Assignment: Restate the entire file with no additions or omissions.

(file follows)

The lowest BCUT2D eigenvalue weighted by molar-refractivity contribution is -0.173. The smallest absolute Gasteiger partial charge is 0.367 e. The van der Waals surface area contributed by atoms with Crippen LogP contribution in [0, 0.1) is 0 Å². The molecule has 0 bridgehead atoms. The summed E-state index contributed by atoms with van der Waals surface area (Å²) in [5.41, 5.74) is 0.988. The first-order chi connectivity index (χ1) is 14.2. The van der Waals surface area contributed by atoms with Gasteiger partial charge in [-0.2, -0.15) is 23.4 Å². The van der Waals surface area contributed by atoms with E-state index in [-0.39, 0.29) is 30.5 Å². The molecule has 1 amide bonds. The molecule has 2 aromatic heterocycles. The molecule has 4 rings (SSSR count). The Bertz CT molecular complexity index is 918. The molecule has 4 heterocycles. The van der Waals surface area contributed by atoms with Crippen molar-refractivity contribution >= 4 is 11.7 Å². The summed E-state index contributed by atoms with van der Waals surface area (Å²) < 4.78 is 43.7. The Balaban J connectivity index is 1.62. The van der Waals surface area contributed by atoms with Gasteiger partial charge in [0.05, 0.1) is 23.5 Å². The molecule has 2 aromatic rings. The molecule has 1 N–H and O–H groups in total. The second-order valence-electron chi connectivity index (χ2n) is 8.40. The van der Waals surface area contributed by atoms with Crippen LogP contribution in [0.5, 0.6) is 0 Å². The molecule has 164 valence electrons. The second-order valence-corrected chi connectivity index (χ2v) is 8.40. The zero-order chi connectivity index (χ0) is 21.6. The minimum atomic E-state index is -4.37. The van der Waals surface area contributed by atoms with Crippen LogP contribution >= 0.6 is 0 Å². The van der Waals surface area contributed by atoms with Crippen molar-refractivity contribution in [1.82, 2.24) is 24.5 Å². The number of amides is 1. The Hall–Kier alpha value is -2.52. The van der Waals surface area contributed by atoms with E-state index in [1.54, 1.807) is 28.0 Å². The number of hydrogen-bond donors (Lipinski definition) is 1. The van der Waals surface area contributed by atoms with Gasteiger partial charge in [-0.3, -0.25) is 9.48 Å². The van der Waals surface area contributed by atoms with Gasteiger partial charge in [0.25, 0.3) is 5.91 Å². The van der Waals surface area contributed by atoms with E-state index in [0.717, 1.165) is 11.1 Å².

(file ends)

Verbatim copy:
The lowest BCUT2D eigenvalue weighted by molar-refractivity contribution is -0.173. The smallest absolute Gasteiger partial charge is 0.367 e. The van der Waals surface area contributed by atoms with Crippen LogP contribution in [0, 0.1) is 0 Å². The molecule has 0 bridgehead atoms. The summed E-state index contributed by atoms with van der Waals surface area (Å²) in [5.41, 5.74) is 0.988. The first-order chi connectivity index (χ1) is 14.2. The van der Waals surface area contributed by atoms with Gasteiger partial charge in [-0.2, -0.15) is 23.4 Å². The van der Waals surface area contributed by atoms with E-state index in [-0.39, 0.29) is 30.5 Å². The molecule has 1 amide bonds. The molecule has 2 aromatic heterocycles. The molecule has 4 rings (SSSR count). The Bertz CT molecular complexity index is 918. The molecule has 4 heterocycles. The van der Waals surface area contributed by atoms with Crippen molar-refractivity contribution >= 4 is 11.7 Å². The summed E-state index contributed by atoms with van der Waals surface area (Å²) < 4.78 is 43.7. The Balaban J connectivity index is 1.62. The van der Waals surface area contributed by atoms with Gasteiger partial charge in [0.05, 0.1) is 23.5 Å². The molecule has 2 aromatic rings. The molecule has 1 N–H and O–H groups in total. The second-order valence-electron chi connectivity index (χ2n) is 8.40. The van der Waals surface area contributed by atoms with Crippen LogP contribution in [0.5, 0.6) is 0 Å². The molecule has 164 valence electrons. The second-order valence-corrected chi connectivity index (χ2v) is 8.40. The zero-order chi connectivity index (χ0) is 21.6. The minimum atomic E-state index is -4.37. The van der Waals surface area contributed by atoms with Crippen LogP contribution >= 0.6 is 0 Å². The van der Waals surface area contributed by atoms with Crippen molar-refractivity contribution in [1.82, 2.24) is 24.5 Å². The number of amides is 1. The Hall–Kier alpha value is -2.52. The van der Waals surface area contributed by atoms with E-state index in [1.54, 1.807) is 28.0 Å². The number of hydrogen-bond donors (Lipinski definition) is 1. The van der Waals surface area contributed by atoms with Gasteiger partial charge in [-0.3, -0.25) is 9.48 Å². The van der Waals surface area contributed by atoms with Gasteiger partial charge in [0.25, 0.3) is 5.91 Å². The van der Waals surface area contributed by atoms with E-state index in [0.717, 1.165) is 11.1 Å².